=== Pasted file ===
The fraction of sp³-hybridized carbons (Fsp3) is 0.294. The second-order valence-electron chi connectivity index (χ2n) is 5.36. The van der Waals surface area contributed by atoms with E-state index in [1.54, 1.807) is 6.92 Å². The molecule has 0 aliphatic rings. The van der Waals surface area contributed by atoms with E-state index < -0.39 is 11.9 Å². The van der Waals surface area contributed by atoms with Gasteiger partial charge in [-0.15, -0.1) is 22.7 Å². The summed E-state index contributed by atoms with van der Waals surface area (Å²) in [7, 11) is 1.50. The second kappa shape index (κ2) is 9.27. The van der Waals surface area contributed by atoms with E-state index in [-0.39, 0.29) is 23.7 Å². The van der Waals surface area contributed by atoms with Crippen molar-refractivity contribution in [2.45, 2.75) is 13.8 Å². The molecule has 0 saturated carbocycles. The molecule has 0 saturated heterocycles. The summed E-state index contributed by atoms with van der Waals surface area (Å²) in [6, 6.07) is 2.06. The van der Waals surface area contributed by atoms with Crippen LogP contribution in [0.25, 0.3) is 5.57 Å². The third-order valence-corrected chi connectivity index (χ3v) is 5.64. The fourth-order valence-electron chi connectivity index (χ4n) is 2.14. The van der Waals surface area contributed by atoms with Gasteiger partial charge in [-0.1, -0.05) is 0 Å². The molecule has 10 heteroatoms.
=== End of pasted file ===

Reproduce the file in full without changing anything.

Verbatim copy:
The fraction of sp³-hybridized carbons (Fsp3) is 0.294. The second-order valence-electron chi connectivity index (χ2n) is 5.36. The van der Waals surface area contributed by atoms with E-state index in [1.54, 1.807) is 6.92 Å². The molecule has 0 aliphatic rings. The van der Waals surface area contributed by atoms with E-state index < -0.39 is 11.9 Å². The van der Waals surface area contributed by atoms with Gasteiger partial charge in [-0.15, -0.1) is 22.7 Å². The summed E-state index contributed by atoms with van der Waals surface area (Å²) in [7, 11) is 1.50. The second kappa shape index (κ2) is 9.27. The van der Waals surface area contributed by atoms with E-state index in [-0.39, 0.29) is 23.7 Å². The van der Waals surface area contributed by atoms with Crippen molar-refractivity contribution in [2.45, 2.75) is 13.8 Å². The molecule has 0 saturated carbocycles. The molecule has 0 saturated heterocycles. The summed E-state index contributed by atoms with van der Waals surface area (Å²) in [6, 6.07) is 2.06. The van der Waals surface area contributed by atoms with Crippen LogP contribution in [0.25, 0.3) is 5.57 Å². The third-order valence-corrected chi connectivity index (χ3v) is 5.64. The fourth-order valence-electron chi connectivity index (χ4n) is 2.14. The van der Waals surface area contributed by atoms with Gasteiger partial charge in [-0.1, -0.05) is 0 Å². The molecule has 10 heteroatoms.